How My Cat Helps Me Through My Chronic Fatigue Syndrome
I mowed today. Not very exciting or noteworthy, right? Well, when you’re chronically ill, everything can be noteworthy. It’s 86 degrees out. I brought out plenty of water. I took four breaks in the shade even though our yard is small. I sat in the grass, so I wouldn’t have to walk inside. I am sure heat impacts a lot of people with chronic illness. I know for sure it hurts a lot of people like me with chronic fatigue syndrome.
As I was putting everything up, I kept chanting over and over and over, “You did it. It’s done. You’re OK.” But I was far from OK. It’s just another trick I’ve learned to keep my body moving when it really doesn’t want to.
I went inside and collapsed next to where I had an additional water bottle, and I chugged as much as I could. Then I fell over onto the floor. I was a sweaty mess. My heart was pounding in my ears to the point where I thought I was getting a headache, which I never do.
Then I started crying. I looked up at the clock and worried whether or not my mom would find me sobbing on the living room floor. I’m an adult and some things are just my business, and I don’t want her to worry.
Then along came Piper – my 11-year-old half Siamese half calico cat. She rubbed her head into my sweaty face, which I did not like, but she had good intentions, so I let her. She laid next to me and struck a series of cute, playful and silly poses. In no time, I was laughing through the tears.
It reminded me of when I was a teenager and passed out in the kitchen from hypoglycemia. She laid next to my head and defended me from my brother’s dog until the orange juice and peanut butter kicked in enough that I could get up.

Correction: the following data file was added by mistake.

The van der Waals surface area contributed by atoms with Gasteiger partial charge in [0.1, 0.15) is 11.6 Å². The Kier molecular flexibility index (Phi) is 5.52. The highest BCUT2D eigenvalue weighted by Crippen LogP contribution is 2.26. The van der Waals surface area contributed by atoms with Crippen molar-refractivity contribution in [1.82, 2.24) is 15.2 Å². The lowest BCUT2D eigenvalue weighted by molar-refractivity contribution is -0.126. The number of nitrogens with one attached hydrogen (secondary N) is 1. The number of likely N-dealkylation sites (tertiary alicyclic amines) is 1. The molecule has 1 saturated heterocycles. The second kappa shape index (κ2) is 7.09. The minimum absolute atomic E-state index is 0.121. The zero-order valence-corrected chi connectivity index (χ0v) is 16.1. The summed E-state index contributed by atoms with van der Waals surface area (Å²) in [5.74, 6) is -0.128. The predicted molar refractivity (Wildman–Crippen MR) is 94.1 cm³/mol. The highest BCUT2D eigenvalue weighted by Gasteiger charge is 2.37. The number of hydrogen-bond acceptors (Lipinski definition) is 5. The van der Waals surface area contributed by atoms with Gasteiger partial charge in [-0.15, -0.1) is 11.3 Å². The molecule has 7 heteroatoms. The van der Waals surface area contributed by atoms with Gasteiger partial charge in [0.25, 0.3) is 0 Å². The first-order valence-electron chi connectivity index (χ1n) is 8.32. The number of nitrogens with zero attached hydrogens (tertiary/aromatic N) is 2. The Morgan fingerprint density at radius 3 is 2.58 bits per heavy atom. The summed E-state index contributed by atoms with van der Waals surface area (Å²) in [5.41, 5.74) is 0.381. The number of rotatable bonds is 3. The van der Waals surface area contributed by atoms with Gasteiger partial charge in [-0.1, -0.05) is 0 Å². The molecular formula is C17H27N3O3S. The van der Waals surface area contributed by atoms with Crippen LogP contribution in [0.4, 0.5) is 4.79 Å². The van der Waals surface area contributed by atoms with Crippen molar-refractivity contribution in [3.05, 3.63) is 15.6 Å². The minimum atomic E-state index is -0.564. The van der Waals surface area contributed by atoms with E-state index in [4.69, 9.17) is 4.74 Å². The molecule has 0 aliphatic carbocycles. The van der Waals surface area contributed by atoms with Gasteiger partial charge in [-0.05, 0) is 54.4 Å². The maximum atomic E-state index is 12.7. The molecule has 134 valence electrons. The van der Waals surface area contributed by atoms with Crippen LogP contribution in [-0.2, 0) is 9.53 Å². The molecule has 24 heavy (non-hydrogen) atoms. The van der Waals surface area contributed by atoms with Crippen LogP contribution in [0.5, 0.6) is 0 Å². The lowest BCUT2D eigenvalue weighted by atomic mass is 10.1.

There are just some things I’d let my pets see than I wouldn’t anyone else. In my crying and sweaty glory of a mess, she was there for me and made me feel better. She didn’t worry over me incessantly. I wasn’t embarrassed that she saw me like that, because who’s she going to tell? Her sister? OK by me.
In about half an hour I was OK to get up – still shaking and all that, but OK. I took a very quick shower and am sitting here writing this. When my mom gets home she’ll probably thank me for mowing. She’ll see me sitting here watching TV or perhaps still writing this and think it’s a normal day, and I will let her think that by smiling and saying something like, “No problem,” or, “You’re welcome.” I want to be useful even if it means paying for it, which I will for the rest of the day and probably well into tomorrow too.
The chronically ill are tough cookies, I must say. We always find a way to get the things done that we must. Even though the heat made things worse, and I was upset over how sick I got, I did do it. I did it. It’s done. I’m OK.
Piper and I will know the truth, and that’s good enough for me.